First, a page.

In Brief
  • Cox believes we won't be communicating with intelligent life outside our solar system anytime soon. In fact, we may never hear from aliens.
  • The best chance of finding alien life would be in bacterial or microbial forms on one of the 3,532 exoplanets currently known to us.

Far too advanced

English physicist Brian Cox believes we won’t be contacting intelligent extraterrestrials — nor will we hear from them — anytime soon (or perhaps not ever). Cox, the popular presenter of several science programs, is an Advanced Fellow of particle physics in the School of Physics and Astronomy at the University of Manchester.

“It may be that the growth of science and engineering inevitably outstrips the development of political expertise, leading to disaster,” says Cox. He believes that intelligent extraterrestrial life may have unwittingly rendered themselves extinct. Intelligent life destroys itself as soon as it becomes advanced, the physicist believes, “we could be approaching that position.”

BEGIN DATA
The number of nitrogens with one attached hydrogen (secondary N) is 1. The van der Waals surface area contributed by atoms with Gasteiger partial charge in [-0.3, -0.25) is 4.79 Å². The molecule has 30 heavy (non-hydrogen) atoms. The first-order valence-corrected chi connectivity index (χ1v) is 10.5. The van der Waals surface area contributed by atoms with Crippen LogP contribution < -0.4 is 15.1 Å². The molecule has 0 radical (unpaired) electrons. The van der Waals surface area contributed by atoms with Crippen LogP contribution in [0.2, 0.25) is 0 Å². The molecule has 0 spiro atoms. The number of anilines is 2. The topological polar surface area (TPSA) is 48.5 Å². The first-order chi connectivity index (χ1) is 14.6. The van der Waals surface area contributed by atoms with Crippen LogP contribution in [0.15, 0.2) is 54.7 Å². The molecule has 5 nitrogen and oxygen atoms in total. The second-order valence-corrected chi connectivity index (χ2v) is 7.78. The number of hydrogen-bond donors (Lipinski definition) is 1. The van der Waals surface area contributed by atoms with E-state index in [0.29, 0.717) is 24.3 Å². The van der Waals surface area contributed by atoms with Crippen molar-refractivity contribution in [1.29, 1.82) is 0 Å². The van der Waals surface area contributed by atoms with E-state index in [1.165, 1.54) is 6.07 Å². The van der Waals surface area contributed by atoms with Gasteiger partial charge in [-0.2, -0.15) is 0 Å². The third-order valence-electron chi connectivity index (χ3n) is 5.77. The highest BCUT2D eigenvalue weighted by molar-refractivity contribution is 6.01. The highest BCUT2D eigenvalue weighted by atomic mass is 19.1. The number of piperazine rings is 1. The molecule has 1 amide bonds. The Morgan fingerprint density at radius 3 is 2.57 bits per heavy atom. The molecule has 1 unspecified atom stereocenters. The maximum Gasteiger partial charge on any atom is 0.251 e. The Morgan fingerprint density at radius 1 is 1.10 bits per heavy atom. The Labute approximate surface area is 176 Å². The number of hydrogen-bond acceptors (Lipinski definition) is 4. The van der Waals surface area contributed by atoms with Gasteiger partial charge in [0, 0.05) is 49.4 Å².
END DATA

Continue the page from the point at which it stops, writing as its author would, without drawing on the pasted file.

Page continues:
Credits: BBC
Credits: BBC

The comment comes as no surprise, especially since Cox believes that politicians should start thinking more like scientists, using evidence as much as ideology to shape their views.

The Fermi Paradox

The vastness of space and the possibilities it holds are the very heart of the Fermi paradox — a 1950s theory named after physicist Enrico Fermi who famously pointed out how, despite the strong potential for extraterrestrial life, there is an equally strong lack of evidence showing that it exists. If alien life is out there, why haven’t they contacted us, yet?

“One solution to the Fermi paradox is that it is not possible to run a world that has the power to destroy itself and that needs global collaborative solutions to prevent that,” Cox explains. While this explanation makes a lot of sense, there’s still a chance we might encounter extraterrestrial life, albeit not in intelligent forms.

The best chances we have right now may be in bacterial or microbial life forms. With the rise of ocean worlds inside and beyond our solar system, we may soon discover single-celled organism hiding in these planets — such as Saturn’s moon Dione and our next-galaxy neighbor Proxima b.